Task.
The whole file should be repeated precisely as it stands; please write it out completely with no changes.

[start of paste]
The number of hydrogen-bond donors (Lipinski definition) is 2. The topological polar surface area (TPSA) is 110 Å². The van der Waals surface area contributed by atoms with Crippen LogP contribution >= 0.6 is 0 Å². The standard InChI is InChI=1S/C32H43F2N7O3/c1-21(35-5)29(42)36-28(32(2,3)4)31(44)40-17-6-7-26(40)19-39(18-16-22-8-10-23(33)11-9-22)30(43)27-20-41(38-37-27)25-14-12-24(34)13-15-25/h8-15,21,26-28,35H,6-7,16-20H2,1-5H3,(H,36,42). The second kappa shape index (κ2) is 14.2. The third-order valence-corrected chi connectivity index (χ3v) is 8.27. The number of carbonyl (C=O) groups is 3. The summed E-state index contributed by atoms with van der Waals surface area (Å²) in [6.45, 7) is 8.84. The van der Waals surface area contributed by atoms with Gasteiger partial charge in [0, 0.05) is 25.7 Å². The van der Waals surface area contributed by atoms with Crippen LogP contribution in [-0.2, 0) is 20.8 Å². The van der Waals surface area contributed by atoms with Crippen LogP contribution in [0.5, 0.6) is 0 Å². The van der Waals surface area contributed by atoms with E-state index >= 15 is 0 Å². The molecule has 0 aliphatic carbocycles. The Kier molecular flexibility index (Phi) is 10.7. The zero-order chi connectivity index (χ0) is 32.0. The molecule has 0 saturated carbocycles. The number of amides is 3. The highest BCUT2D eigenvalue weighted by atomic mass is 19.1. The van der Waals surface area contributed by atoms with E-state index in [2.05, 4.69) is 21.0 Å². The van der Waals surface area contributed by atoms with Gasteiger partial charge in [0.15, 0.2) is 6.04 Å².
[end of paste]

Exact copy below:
The number of hydrogen-bond donors (Lipinski definition) is 2. The topological polar surface area (TPSA) is 110 Å². The van der Waals surface area contributed by atoms with Crippen LogP contribution >= 0.6 is 0 Å². The standard InChI is InChI=1S/C32H43F2N7O3/c1-21(35-5)29(42)36-28(32(2,3)4)31(44)40-17-6-7-26(40)19-39(18-16-22-8-10-23(33)11-9-22)30(43)27-20-41(38-37-27)25-14-12-24(34)13-15-25/h8-15,21,26-28,35H,6-7,16-20H2,1-5H3,(H,36,42). The second kappa shape index (κ2) is 14.2. The third-order valence-corrected chi connectivity index (χ3v) is 8.27. The number of carbonyl (C=O) groups is 3. The summed E-state index contributed by atoms with van der Waals surface area (Å²) in [6.45, 7) is 8.84. The van der Waals surface area contributed by atoms with Gasteiger partial charge in [0, 0.05) is 25.7 Å². The van der Waals surface area contributed by atoms with Crippen LogP contribution in [-0.2, 0) is 20.8 Å². The van der Waals surface area contributed by atoms with Crippen LogP contribution in [0.5, 0.6) is 0 Å². The van der Waals surface area contributed by atoms with E-state index >= 15 is 0 Å². The molecule has 0 aliphatic carbocycles. The Kier molecular flexibility index (Phi) is 10.7. The zero-order chi connectivity index (χ0) is 32.0. The molecule has 0 saturated carbocycles. The number of amides is 3. The highest BCUT2D eigenvalue weighted by atomic mass is 19.1. The van der Waals surface area contributed by atoms with E-state index in [2.05, 4.69) is 21.0 Å². The van der Waals surface area contributed by atoms with Gasteiger partial charge in [0.15, 0.2) is 6.04 Å².